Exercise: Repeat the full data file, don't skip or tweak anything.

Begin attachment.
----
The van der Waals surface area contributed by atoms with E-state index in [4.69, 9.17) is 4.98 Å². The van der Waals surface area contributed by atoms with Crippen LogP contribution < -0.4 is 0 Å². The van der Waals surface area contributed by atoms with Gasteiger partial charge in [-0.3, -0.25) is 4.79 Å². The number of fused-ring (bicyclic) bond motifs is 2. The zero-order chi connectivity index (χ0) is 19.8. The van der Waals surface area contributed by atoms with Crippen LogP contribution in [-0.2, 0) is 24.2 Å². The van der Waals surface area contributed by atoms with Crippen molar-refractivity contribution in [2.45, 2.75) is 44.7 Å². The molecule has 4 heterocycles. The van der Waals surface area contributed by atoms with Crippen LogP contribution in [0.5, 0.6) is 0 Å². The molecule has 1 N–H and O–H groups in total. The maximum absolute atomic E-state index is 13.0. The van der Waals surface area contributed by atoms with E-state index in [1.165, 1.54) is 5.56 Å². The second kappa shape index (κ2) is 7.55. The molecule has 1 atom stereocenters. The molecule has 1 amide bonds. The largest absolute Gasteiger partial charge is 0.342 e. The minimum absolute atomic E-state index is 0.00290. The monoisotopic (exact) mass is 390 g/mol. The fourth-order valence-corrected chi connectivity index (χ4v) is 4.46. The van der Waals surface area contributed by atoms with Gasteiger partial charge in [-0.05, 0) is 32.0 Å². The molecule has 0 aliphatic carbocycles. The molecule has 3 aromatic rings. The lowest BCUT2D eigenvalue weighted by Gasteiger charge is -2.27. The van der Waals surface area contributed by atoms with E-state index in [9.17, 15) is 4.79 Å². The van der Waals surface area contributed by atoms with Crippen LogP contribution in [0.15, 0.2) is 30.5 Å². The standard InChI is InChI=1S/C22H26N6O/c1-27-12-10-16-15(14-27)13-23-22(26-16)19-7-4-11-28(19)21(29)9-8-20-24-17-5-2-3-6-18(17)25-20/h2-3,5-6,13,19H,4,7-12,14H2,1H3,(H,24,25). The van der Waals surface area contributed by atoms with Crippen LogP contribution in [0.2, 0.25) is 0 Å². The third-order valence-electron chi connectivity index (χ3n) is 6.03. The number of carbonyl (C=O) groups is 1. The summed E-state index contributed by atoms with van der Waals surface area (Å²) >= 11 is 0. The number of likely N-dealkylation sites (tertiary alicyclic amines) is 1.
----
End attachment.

The van der Waals surface area contributed by atoms with E-state index in [4.69, 9.17) is 4.98 Å². The van der Waals surface area contributed by atoms with Crippen LogP contribution < -0.4 is 0 Å². The van der Waals surface area contributed by atoms with Gasteiger partial charge in [-0.3, -0.25) is 4.79 Å². The number of fused-ring (bicyclic) bond motifs is 2. The zero-order chi connectivity index (χ0) is 19.8. The van der Waals surface area contributed by atoms with Crippen LogP contribution in [-0.2, 0) is 24.2 Å². The van der Waals surface area contributed by atoms with Crippen molar-refractivity contribution in [2.45, 2.75) is 44.7 Å². The molecule has 4 heterocycles. The van der Waals surface area contributed by atoms with Crippen LogP contribution in [0.5, 0.6) is 0 Å². The molecule has 1 N–H and O–H groups in total. The maximum absolute atomic E-state index is 13.0. The van der Waals surface area contributed by atoms with E-state index in [1.165, 1.54) is 5.56 Å². The second kappa shape index (κ2) is 7.55. The molecule has 1 atom stereocenters. The molecule has 1 amide bonds. The largest absolute Gasteiger partial charge is 0.342 e. The minimum absolute atomic E-state index is 0.00290. The monoisotopic (exact) mass is 390 g/mol. The fourth-order valence-corrected chi connectivity index (χ4v) is 4.46. The van der Waals surface area contributed by atoms with Gasteiger partial charge in [-0.05, 0) is 32.0 Å². The molecule has 0 aliphatic carbocycles. The molecule has 3 aromatic rings. The lowest BCUT2D eigenvalue weighted by Gasteiger charge is -2.27. The van der Waals surface area contributed by atoms with E-state index in [9.17, 15) is 4.79 Å². The van der Waals surface area contributed by atoms with Crippen LogP contribution in [0.15, 0.2) is 30.5 Å². The standard InChI is InChI=1S/C22H26N6O/c1-27-12-10-16-15(14-27)13-23-22(26-16)19-7-4-11-28(19)21(29)9-8-20-24-17-5-2-3-6-18(17)25-20/h2-3,5-6,13,19H,4,7-12,14H2,1H3,(H,24,25). The van der Waals surface area contributed by atoms with Crippen LogP contribution in [0.2, 0.25) is 0 Å². The third-order valence-electron chi connectivity index (χ3n) is 6.03. The number of carbonyl (C=O) groups is 1. The summed E-state index contributed by atoms with van der Waals surface area (Å²) >= 11 is 0. The number of likely N-dealkylation sites (tertiary alicyclic amines) is 1.